While preventing the spread of a new virus is a major benefit, there are many other benefits of remote work.
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Research from publications like Fortune, Gallup and the American Psychological Association, shows that, overall, remote work increases job satisfaction, performance, and loyalty among employees, along with less work-stress or burnout. We have experienced these benefits first hand at Xtensio.
Remote work is healthier for the whole team. Obviously, self-quarantine is a major subject of interest during the Coronavirus threat, and one of the most favorable reasons for remote work right now. But working remotely reduces the risk of employees catching and spreading any infectious disease when they’re feeling the symptoms, from the common cold and flu to the novel Covid-19.
Mental and emotional health are seldom mentioned next to physical health, even though their impact on employee performance is just the same. Remote work takes away the stress of office life. It cuts the commute time in big cities. It gives a chance for people to work from rural areas, close to nature, or while traveling. Or it simply provides the ability to be closer to family or pets. Most virtual teams, Xtensio employees included, are happier working from home.
Remote work increases team efficiency. With fewer interruptions and more time to focus on significant problem-solving or creative work, it’s not surprising that, according to Gallup, employees who spend 60 to 80 percent of their time working remotely complete more tasks in a workday. Even more so, remote work increases team efficiency and fosters collaboration and communication between colleagues that normally couldn’t work together. The distance encourages more focused collaboration, leading to more targeted productivity and team results.
It’s cost-effective for both the employer and the employee. Office space and its operation costs can really add up for the employer. Especially for early-stage companies, it is a big relief to not have to think about the lease and focus on building the company. Working from home often allows employees to save on commute or healthy meal costs.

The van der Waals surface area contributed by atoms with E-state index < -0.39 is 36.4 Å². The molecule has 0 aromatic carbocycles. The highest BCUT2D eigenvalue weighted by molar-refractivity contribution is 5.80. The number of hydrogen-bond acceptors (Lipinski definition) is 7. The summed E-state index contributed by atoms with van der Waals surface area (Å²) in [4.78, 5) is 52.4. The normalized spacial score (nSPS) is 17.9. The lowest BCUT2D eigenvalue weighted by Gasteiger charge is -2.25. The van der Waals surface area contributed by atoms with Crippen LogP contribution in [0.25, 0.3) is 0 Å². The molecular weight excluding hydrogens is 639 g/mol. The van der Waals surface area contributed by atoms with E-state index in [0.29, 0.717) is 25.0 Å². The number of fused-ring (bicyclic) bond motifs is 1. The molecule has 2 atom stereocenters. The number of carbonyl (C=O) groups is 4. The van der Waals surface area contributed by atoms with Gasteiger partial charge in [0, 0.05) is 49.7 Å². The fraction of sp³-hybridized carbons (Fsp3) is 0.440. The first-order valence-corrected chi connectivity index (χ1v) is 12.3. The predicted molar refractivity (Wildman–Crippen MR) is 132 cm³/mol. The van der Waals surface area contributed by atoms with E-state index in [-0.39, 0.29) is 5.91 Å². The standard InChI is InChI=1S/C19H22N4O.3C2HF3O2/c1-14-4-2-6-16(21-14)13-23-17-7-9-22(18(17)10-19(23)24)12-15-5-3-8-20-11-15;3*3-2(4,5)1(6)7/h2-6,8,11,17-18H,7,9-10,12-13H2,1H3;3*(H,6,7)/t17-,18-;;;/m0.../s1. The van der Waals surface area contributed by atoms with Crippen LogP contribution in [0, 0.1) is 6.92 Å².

More time to have a life outside of work. At Xtensio, we’ve been a remote-first company from the start. This has given us the flexibility and agility to brace the ups-and-downs of being a bootstrapped startup while giving our team the flexibility to raise families, complete degrees, travel (or not) and, generally, make time for other goals and hobbies outside of our professional careers.
It encourages and enables diversity. Remote work provides a unique opportunity to bring diversity to your organization. Employers can hire geographically and demographically distributed talent regardless of their physical location to both reduce overhead expenses while fostering diversity and collaboration. At Xtensio, we currently have employees in the US, Tibet, Greece, Turkey, Pakistan, India, the Philippines, and Mexico. This gives us the unique opportunity to work with people who we would not normally collaborate with and we generally do a better job at collaborating both despite and because of our geographical, cultural and demographical differences.
The future of work is in harmony with the physical world.
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While working with a distributed team has been tough at times, ultimately it has made us more resilient. Recent developments have fortified our decision to remain as a distributed team. Threats like the coronavirus, natural disasters will continue to present challenges for many businesses that run from a company office. But these events also give us a unique opportunity to rethink how we work and how business is done in the 21st century. Perhaps rather than the traditional office job from 9-5 and the occasional flex-schedule or remote work, the emerging public health crisis will be the nudge corporations need to update policies, practices, and workflows to support and encourage a different way of working. This is an opportunity for businesses to adjust to our physical world’s natural rhythms and flows, by letting go of the machinelike discipline and control over the human workforce.